As part of the campaign, letters were sent to university Vice-Chancellors detailing the need for the extension of this provision to casually employed staff so they are able to find safety for both themselves and their families. While the VCC had hoped to announce that Vice-Chancellors had agreed that this leave was important and guaranteed that it will apply to casually employed staff – this was unfortunately not the case. Swinburne University had previously agreed to this right, and Deakin University and La Trobe University have also indicated that they will move to ensure casually employed staff are included. Other Victorian universities (at the time of writing), had unfortunately failed to respond or indicated that this important issue will be put off until future rounds of enterprise bargaining – and by implication bartered for like any other workplace right. This response is disappointing and grossly inadequate, and fails to acknowledge the profoundly difficult circumstances that staff members find themselves in through no fault of their own. It further highlights that to ensure even the most basic and necessary rights for casual staff, collective action to pressure university management is necessary.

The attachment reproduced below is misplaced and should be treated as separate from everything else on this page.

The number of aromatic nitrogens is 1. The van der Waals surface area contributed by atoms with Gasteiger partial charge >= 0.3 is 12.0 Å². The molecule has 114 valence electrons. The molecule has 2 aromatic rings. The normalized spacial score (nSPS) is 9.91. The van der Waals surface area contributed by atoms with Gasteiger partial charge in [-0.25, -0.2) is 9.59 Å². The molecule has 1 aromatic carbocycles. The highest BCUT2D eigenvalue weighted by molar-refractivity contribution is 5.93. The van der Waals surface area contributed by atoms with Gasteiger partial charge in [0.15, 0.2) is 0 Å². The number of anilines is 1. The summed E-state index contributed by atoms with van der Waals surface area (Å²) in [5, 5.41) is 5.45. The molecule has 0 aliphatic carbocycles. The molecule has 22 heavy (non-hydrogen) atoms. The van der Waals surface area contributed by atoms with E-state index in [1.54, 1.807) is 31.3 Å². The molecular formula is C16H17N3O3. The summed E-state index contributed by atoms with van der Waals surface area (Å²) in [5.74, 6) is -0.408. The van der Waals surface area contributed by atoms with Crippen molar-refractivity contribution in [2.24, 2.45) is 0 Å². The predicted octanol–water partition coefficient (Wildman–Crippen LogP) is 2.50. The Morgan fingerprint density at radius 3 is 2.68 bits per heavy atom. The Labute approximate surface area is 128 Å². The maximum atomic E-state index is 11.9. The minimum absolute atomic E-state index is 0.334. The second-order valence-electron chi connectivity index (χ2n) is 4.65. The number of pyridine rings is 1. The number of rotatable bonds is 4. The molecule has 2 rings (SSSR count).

While it should not take a highly visible campaign of collective action to move university management into line with broader Australian community expectations, those involved in campaigning for rights and conditions for casual university staff know that even the most sensible, well-reasoned and intelligently argued positions will meet resistance from university managements which seek to deny these rights. Workplace conditions such as domestic violence leave, paid parental leave and even the right to be paid for work performed are resisted at every turn. The #makethepledge campaign highlights clearly that outcomes for casually employed workers need to be secured through collective action, rather than the benevolence or goodwill of university management.


You can support the #makethepledge campaign by signing the petition here.

Dr Lachlan Clohesy is a casual academic who has taught at Victoria University and Swinburne University. He is also a member of the Victorian Casuals Council and works with the NTEU’s SuperCasuals campaign.

The Casualisation of Academia: impacts on Australian universities

Academic teaching conditions are student learning conditions